American Speech-Language-Hearing Association

EBP Compendium: Summary of Systematic Review

The Netherlands Organisation of Health Research and Development; Rehabilitation Research Programme; Institute of Rehabilitation Research
Occurrence and Measurement of Transfer in Cognitive Rehabilitation: A Critical Review

Geusgens, C. A., Winkens, I., et al. (2007).
Journal of Rehabilitation Medicine, 39(6), 425-439.

Indicators of Review Quality:

The review addresses a clearly focused question Yes
Criteria for inclusion of studies are provided Yes
Search strategy is described in sufficient detail for replication Yes
Included studies are assessed for study quality Yes
Quality assessments are reproducible No

Description: This is a review of research studies investigating the transfer effects of compensatory strategy use to everyday situations. Populations include adults with a clinical diagnosis of acquired brain injury following stroke or traumatic brain injury.

Question(s) Addressed:

  1. What is the occurrence of transfer of cognitive strategy training for persons with acquired brain injury?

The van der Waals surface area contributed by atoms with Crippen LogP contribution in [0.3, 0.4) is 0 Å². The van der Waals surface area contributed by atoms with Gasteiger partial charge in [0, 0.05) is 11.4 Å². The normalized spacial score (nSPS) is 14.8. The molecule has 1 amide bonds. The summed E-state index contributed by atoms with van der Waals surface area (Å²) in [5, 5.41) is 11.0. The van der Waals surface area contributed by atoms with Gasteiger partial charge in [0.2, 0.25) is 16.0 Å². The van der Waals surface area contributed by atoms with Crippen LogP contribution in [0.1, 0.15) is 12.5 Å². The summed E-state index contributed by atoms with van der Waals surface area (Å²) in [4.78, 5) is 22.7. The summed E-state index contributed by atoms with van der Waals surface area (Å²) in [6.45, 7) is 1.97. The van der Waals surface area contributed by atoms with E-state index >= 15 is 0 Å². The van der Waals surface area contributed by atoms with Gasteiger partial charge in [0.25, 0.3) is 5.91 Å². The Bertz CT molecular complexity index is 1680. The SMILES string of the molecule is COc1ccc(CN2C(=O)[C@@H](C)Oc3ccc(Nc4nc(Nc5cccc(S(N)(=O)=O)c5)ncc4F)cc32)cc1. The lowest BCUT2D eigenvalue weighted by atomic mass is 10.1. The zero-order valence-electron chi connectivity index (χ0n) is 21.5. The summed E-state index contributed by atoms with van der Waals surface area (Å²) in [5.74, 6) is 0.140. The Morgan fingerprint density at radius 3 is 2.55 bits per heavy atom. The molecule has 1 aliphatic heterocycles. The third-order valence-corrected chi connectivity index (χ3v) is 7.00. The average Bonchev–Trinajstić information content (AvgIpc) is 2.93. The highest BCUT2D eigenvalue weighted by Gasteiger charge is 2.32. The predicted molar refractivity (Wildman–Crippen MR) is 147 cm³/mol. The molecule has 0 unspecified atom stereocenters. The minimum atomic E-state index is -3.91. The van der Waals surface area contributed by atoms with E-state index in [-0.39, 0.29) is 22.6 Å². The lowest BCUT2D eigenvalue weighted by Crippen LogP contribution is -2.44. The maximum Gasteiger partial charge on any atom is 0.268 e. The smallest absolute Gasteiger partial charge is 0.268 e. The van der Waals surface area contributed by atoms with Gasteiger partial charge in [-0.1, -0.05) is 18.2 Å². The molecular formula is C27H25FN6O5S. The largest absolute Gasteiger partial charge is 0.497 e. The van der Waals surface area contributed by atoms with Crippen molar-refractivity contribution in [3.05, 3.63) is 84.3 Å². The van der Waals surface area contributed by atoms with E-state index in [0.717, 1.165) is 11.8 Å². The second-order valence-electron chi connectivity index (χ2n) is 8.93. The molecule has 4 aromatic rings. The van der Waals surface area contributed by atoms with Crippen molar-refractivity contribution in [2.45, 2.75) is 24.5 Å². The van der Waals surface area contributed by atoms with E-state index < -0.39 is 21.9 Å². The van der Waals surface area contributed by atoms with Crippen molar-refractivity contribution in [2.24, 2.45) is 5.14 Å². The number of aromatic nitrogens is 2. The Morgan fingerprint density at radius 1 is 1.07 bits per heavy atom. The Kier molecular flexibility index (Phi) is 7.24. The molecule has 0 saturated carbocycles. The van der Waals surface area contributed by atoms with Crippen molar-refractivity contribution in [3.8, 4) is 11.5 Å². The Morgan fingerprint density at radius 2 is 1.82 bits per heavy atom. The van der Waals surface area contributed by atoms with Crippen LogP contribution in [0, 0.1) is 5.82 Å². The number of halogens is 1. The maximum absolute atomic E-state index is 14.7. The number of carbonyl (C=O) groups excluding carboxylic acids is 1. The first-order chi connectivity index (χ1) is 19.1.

2. How is the transfer measured?

Population: Adults with a clinical diagnosis of acquired brain injury following stroke or acquired brain injury.

Intervention/Assessment: Cognitive strategy training with outcome measures for transfer

Number of Studies Included: 41

Years Included: 1982 - 2005

Findings:

Conclusions:

  • Treatment
    • Cognitive-Communication
      • Compensatory Memory & Attention Treatments
        • A relatively small number of studies were found assessing the transfer effects of cognitive strategy training. The majority of studies included participants with the diagnosis of stroke and evaluated the transfer of training effects in areas of neglect, language and memory. Other domains of functioning examined were problem solving/executive functioning, information processing, apraxia and daily activities.
        • The authors indicated that “most studies reported positive results with regard to the occurrence of transfer of training effects” (p. 437).
        • Methodological weaknesses limit the strength of the evidence from these studies. Future studies are needed to specifically address transfer effects. 

Keywords: Brain Injury, Stroke, Cognitive Rehabilitation

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Added to Compendium: February 2012

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